Days after making his debut for All Elite Wrestling at AEW Double or Nothing, Lio Rush has announced he will retire from wrestling for good… except to return to NJPW and fulfill his contractual obligations after healing from an arm injury suffered in the Casino Battle Royale at Double or Nothing. This retirement comes a little over a year since the last time Rush retired from wrestling to pursue his music career in May 2020. Rush took to Instagram to relay the news in a long post.
"I have written and erased this post so many times purely out of not being able to wrap my head around this. The moment I went home in a sling, I kept saying to myself 'this was like any other time I got a little bruise or strain and I will shrug it off and continue on my new journey.' Once the pain subsided and I started to feel just how uncomfortable it was to feel my arm hanging from my body, I sunk into an immediate and rapidly growing depression because I knew something was wrong… Got the news that I'd be taking some time off due to this injury," said Rush. "Me thinking it would only affect my wrestling obligations, I still tried to go on about my days as I knew them. I realized just how much this would affect my everyday life. For anyone who knows me, you know that I work endlessly for me and my family. It became more and more frustrating every day finding little things that I could no longer do. Like simply putting on a shirt and a much harder fact to deal with, not being able to pick up my newborn son…"
Rush says that even though he's retiring, Tony Khan definitely wanted to sign him to a fat AEW contract and it would have been the first time a wrestler was signed to both AEW and NJPW at the same time. Well, unless you count Jericho and Moxley. But who's counting that, or number of times someone retires from wrestling? Not us, for sure.
"Now here comes the part that kept me up every night since Double or Nothing…" Rush continued. "Knowing that I just made my surprise debut in one of the most exciting times in my career. That part sucked. But I'm grateful. Grateful for the opportunities that I've had this past year after my WWE release. So cool of AEW still wanting to sign me despite separating my AC in the Casino Battle Royal. Which would have lead to me being the first person in history to be signed to two major wrestling organizations simultaneously. This is an unexpected turn down a road I would have and could have never saw coming…"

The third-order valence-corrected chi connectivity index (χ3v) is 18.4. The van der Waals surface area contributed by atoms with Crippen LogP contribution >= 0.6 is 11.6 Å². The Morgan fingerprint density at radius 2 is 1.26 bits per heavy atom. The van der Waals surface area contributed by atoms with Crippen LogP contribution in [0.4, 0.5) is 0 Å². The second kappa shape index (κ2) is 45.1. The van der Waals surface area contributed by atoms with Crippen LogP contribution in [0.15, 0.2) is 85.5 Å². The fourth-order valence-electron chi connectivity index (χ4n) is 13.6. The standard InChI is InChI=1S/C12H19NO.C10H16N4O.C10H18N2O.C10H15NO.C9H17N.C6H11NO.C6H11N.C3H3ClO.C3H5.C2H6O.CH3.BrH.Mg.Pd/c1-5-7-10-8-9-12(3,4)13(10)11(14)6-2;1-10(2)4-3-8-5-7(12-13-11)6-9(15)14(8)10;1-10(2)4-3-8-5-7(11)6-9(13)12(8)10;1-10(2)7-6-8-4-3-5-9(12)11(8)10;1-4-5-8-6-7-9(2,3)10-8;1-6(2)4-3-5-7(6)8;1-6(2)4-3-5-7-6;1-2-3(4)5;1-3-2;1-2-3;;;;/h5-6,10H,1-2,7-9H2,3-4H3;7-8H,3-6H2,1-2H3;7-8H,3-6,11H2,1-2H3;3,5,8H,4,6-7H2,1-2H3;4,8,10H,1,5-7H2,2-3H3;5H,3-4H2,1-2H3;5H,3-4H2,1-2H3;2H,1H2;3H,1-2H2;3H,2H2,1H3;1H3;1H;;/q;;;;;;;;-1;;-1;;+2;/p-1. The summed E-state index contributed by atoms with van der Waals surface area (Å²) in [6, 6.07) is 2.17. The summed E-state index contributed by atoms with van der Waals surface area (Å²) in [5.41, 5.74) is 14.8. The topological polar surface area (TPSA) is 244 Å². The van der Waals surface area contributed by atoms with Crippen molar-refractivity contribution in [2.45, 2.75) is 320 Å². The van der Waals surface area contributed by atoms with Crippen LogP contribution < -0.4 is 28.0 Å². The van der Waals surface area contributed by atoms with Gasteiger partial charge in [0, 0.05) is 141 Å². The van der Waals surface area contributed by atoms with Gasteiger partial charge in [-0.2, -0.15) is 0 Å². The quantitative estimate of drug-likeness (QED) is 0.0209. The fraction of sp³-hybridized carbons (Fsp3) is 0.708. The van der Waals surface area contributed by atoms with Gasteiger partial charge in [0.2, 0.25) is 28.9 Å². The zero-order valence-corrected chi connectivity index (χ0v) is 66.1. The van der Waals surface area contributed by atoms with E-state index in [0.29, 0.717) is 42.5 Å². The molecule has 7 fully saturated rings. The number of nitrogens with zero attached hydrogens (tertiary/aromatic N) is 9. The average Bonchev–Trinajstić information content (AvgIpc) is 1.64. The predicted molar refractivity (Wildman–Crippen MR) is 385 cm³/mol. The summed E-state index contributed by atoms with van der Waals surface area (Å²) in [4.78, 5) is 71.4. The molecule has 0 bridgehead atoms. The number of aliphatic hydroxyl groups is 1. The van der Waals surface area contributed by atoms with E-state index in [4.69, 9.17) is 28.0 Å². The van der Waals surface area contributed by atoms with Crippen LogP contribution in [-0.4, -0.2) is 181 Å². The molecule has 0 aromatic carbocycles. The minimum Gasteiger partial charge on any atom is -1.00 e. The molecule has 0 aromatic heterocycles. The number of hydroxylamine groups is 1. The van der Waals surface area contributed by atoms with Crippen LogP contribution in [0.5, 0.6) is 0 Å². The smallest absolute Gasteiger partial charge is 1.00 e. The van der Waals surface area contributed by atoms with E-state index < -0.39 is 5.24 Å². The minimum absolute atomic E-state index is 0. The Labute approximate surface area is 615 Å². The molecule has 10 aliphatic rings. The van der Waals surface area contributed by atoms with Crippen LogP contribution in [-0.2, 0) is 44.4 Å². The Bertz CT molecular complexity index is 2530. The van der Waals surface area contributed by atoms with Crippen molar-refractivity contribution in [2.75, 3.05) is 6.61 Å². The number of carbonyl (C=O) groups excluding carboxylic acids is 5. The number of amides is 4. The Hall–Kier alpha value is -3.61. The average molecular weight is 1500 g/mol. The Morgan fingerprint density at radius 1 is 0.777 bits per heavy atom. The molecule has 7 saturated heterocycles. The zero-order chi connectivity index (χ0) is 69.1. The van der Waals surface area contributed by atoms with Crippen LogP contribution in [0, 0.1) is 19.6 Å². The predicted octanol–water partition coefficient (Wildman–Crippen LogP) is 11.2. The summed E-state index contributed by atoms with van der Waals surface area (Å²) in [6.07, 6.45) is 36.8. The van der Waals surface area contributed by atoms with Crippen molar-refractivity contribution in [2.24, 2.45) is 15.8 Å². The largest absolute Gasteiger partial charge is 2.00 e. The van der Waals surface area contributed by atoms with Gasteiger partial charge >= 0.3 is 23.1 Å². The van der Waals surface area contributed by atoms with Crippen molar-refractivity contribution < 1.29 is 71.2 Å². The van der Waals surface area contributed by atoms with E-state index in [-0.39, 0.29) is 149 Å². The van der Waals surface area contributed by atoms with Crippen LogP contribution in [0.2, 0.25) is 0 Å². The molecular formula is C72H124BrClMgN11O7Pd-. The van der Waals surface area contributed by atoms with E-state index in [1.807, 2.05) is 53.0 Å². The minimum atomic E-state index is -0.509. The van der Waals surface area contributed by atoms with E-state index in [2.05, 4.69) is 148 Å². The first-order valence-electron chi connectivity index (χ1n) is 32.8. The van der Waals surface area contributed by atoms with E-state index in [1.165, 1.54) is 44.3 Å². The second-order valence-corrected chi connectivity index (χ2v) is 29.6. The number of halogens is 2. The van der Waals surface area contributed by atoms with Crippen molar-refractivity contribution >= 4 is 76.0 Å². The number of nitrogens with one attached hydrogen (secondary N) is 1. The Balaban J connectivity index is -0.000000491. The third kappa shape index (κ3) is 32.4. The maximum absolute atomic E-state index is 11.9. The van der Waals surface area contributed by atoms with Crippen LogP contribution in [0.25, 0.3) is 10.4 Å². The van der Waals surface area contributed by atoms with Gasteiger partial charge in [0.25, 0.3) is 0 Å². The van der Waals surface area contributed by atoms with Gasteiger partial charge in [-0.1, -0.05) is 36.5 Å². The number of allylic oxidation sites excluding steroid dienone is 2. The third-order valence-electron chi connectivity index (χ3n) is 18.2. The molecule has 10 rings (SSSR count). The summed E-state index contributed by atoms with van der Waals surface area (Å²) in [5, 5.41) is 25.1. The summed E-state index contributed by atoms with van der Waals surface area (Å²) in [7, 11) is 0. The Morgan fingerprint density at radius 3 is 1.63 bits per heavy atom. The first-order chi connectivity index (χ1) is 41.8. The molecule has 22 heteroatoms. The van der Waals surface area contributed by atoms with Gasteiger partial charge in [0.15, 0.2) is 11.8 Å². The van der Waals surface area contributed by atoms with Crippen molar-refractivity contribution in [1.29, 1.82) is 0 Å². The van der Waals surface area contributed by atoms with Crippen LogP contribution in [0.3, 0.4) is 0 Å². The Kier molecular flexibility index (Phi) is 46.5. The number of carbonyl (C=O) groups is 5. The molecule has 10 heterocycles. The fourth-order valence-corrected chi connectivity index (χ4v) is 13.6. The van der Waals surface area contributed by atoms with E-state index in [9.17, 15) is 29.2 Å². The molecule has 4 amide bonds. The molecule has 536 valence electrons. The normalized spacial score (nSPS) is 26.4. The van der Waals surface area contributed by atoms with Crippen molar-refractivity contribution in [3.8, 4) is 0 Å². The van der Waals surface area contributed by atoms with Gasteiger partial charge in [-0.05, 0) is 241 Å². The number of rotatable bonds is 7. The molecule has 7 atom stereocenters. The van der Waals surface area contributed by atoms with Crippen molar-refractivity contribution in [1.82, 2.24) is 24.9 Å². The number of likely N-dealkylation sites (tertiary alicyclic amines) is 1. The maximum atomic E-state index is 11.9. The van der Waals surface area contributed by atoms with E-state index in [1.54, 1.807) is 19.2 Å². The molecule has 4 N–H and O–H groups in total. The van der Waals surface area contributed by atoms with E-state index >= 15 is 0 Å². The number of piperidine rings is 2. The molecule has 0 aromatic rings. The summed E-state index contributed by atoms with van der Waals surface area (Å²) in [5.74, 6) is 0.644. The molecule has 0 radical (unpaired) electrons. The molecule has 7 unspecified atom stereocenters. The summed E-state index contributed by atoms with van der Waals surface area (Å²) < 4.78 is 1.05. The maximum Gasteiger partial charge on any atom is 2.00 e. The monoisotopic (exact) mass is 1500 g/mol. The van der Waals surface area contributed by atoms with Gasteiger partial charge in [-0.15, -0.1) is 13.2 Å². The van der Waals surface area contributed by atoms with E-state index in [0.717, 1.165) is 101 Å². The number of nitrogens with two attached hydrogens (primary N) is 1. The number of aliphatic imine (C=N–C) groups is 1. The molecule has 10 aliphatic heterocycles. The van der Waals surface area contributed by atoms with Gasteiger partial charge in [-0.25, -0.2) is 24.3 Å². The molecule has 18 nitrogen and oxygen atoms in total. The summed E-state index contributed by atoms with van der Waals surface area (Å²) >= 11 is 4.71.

"But I'm looking at this as a blessing in disguise," said Rush. "Since the injury, it's given me some time to think. Think about what I want in life. What I want for my wife and my kids, and what's going to make me happy as far as my mental health is concerned. The timing of this injury has forced me to stop and re-evaluated and ultimately it's resulted in making the decision to retire from professional wrestling…"
"Thank you to the fans who have fought it out with me for the past 7 years and the people in my corner," Rush concluded. "Thank you to all the promoters and friends that I've met along the way who believe in me and my vision. This has been a great ride, but it's time to get off and do what truly makes me happy. Due to my contractual obligations with NJPW, I will be making final appearances once I'm healed. But for now, thank you all from the bottom of my heart and I'll see you all soon."
By retiring multiple times, Rush follows in the footsteps of multiple WWE Hall-of-Famers including Ric Flair, Terry Funk, and Ozzy Osborne. However, at 26, Rush is amongst the youngest wrestlers to retire multiple times, and with a long potential career ahead of him, he could surpass even Flair's record. Bleeding Cool will keep you updated on the status of all Lio Rush's retirements from wrestling, present and future.